Price Growth Into 2017 Predicted
No statistical evidence to back them up, just guesses…
If projections hold out, home values will rise 22 percent cumulatively by the end of 2017, according to Zillow’s first-quarter Home Price Expectations Survey.
For its report, Zillow and Pulsenomics surveyed a nationwide panel of 118 economists, real estate experts, and investment and market strategists to get their thoughts on future home values and housing market policies.
On average, the panel forecasts price growth of 4.6 percent in 2013 and 4.2 percent in 2014. More moderate growth is expected after that, with annual appreciation rates between 3.6 percent and 3.8 percent for 2015, 2016, and 2017, leading to an average 4.1 percent growth annually for the next five years.
According to Zillow, this is the first time the predicted average annual growth rate for the next five years has surpassed pre-bubble levels since the survey was created.
“The panel is quite bullish on home prices near-term, considering a pre-bubble average appreciation rate of 3.6 percent per year,” said Dr. Stan Humphries, chief economist at Zillow. “That said, their expectations are a bit shy of the home value gains of 5.5 percent that we saw in 2012, implying some moderation in the pace of gains.”
“The panel expectations are consistent with continued strong home value growth this year fueled by tighter-than-normal inventory of for-sale homes and robust demand attributable to high affordability and a stronger general economy,” he added.
The most optimistic quartile of panelists predicted a 6.1 percent increase in home values this year, on average, while the most pessimistic predicted an average increase of 3 percent. Expectations for cumulative growth projections ranged from 34.2 percent among the most optimistic panelists to 11.7 percent among the most pessimistic, on average.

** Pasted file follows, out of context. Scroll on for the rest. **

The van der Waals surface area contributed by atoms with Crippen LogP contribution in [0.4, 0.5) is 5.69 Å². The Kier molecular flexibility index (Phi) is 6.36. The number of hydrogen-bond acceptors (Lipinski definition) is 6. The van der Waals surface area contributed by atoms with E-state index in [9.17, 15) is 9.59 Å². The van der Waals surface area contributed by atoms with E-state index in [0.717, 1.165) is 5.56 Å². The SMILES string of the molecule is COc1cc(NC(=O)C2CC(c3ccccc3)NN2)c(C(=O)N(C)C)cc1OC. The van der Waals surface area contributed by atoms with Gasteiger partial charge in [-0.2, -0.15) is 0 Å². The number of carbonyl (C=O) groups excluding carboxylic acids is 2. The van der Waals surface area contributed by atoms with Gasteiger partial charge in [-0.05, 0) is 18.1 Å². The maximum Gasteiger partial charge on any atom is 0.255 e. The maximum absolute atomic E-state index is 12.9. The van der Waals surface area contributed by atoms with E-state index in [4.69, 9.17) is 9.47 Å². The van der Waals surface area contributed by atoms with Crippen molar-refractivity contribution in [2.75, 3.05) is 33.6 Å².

The panel also responded to questions on GSE wind-down and refinance options for underwater borrowers.
The majority of panelists—59 percent—said they believe a “reasonable and appropriate” timeframe for winding down Fannie Mae and Freddie Mac is within the next five years. Thirteen percent suggested a timeframe within the next two years, while on the opposite end of the spectrum, 10 percent said a period of more than 10 years is the most sensible.
In addition, the majority of panelists expressed support for proposals that would allow certain underwater borrowers to refinance; one such proposal is the Responsible Homeowner Refinancing Act of 2012, sponsored by Sens. Barbara Boxer (D-California) and Robert Menendez (D-New Jersey).
“More than four of every five supports of these refinancing proposals said they believe that borrowers who have demonstrated an ability to make their payments in recent years would pose little or no incremental risk to taxpayers if they refinanced. Two-thirds of supports said they believe that the lower monthly payments would create a significant stimulus for the economy,” said Pulsenomics founder Terry Loebs.
“But the 41 percent of panel respondents who do not support these plans also hold strong views. More than two-thirds of them said they believe that rewriting loan contracts is bad policy in general, and that lowered monthly payments for borrowers ultimately translate into taxpayer and investor losses,” Loebs continued.